Monday, June 16, 2008

Article: "Hooked on Hooks"

                              "Hooked on Hooks"
                 by Vashti Braha, CGOA Secretary

Each year CGOA’s Hook Collectors Special Interest Group selects a specially designed, limited-edition crochet hook, imprinted with “CGOA” and the year, to celebrate our national Chain Link Conference.

Brian Bergmann of Brainsbarn ( was chosen from a list of four finalists to create this year’s commemorative hook, which will be carved from the exotic fine-grained, lightweight hardwood, chakte kok (Sickingia salvadorensis). Each reddish-brown hook will cost $30 and feature a pretty 12mm cloisonne bead and two silver accents.

The current selection continues the tradition of singling out a hook that will appeal to collectors: Hooks selected in recent years have included Dodo’s Design decoratively carved teak (2007); Lacis’s dramatic curved abalone (2006) and Grafton Fibers’ double-ended tool carved from European olive wood (2005). Indeed, selecting, collecting and displaying these hooks is a popular practice among our members.

As our membership grows each year, so, naturally, does attendance at our conferences. This puts more crocheters at risk of contracting what is whimsically called “Hook Acquisition Syndrome” (HAS). As I write this, our members-only forum is busy coming to terms with the fact not everyone will be able to get his or her hands on the BrainsBarn hook the painstaking handcraftin process means that supplies are limited. (Place an order for the 2008 commemorative crochet hook on the conference website.)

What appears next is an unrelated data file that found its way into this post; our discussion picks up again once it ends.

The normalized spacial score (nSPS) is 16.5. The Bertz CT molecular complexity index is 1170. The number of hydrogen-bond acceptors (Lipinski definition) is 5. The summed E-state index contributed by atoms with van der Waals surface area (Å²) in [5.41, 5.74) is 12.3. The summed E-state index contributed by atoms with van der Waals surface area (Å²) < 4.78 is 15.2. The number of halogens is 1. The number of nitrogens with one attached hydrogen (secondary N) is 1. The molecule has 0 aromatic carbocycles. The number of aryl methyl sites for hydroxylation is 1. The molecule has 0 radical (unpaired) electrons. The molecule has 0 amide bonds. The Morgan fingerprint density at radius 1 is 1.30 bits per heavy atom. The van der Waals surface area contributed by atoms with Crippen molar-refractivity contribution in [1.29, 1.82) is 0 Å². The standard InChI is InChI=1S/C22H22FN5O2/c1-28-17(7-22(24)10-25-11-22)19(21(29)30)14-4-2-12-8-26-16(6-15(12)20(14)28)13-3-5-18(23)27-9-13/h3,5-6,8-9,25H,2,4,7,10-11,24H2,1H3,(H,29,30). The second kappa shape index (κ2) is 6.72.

Most American crocheters grew up on the only two crochet-hook brands consistently well-stocked in craft stores: Susan Bates (Coats), with its “inline” head, and Boye (Wright), with its tapered throat. As crocheters can attest, loyalty to one camp tends to be lifelong. Occasionally, a crocheter will leave her camp out of necessity: s/he will discover, perhaps at a conference or local yarn shop, that a hook made of wood or bamboo eases arthritis. Some shop around to relieve hook- handle discomfort; others find that a brand not their own works better with particular novelty yarns In my own case, at a class in single crochet variations, I found that certain stitches are easier to make when I use a hook with a distinctly pointy head for working into the back “hump” of a stitch.

If you suffer from HAS, you’ll be happy to know that the Hook Collectors Group, which is open to all CGOA members, will meet during the conference. It is here that crocheters see and hold the one-of-a-kind embellished hooks for the first time. Others catch the HAS bug in one of the most enduringly popular classes offered at Chain Link conferences: “Make Your Own Crochet Hook” taught by Nancy Nehring.

The CGOA 2008 Chain Link Conference will take place in Manchester, New Hampshire, July 23-27 at the Radisson Hotel Manchester. For more information, visit

Published in Yarn Market News May 2008 issue, page 36.
Reprinted with permission from Karin Strom, YMN editor.

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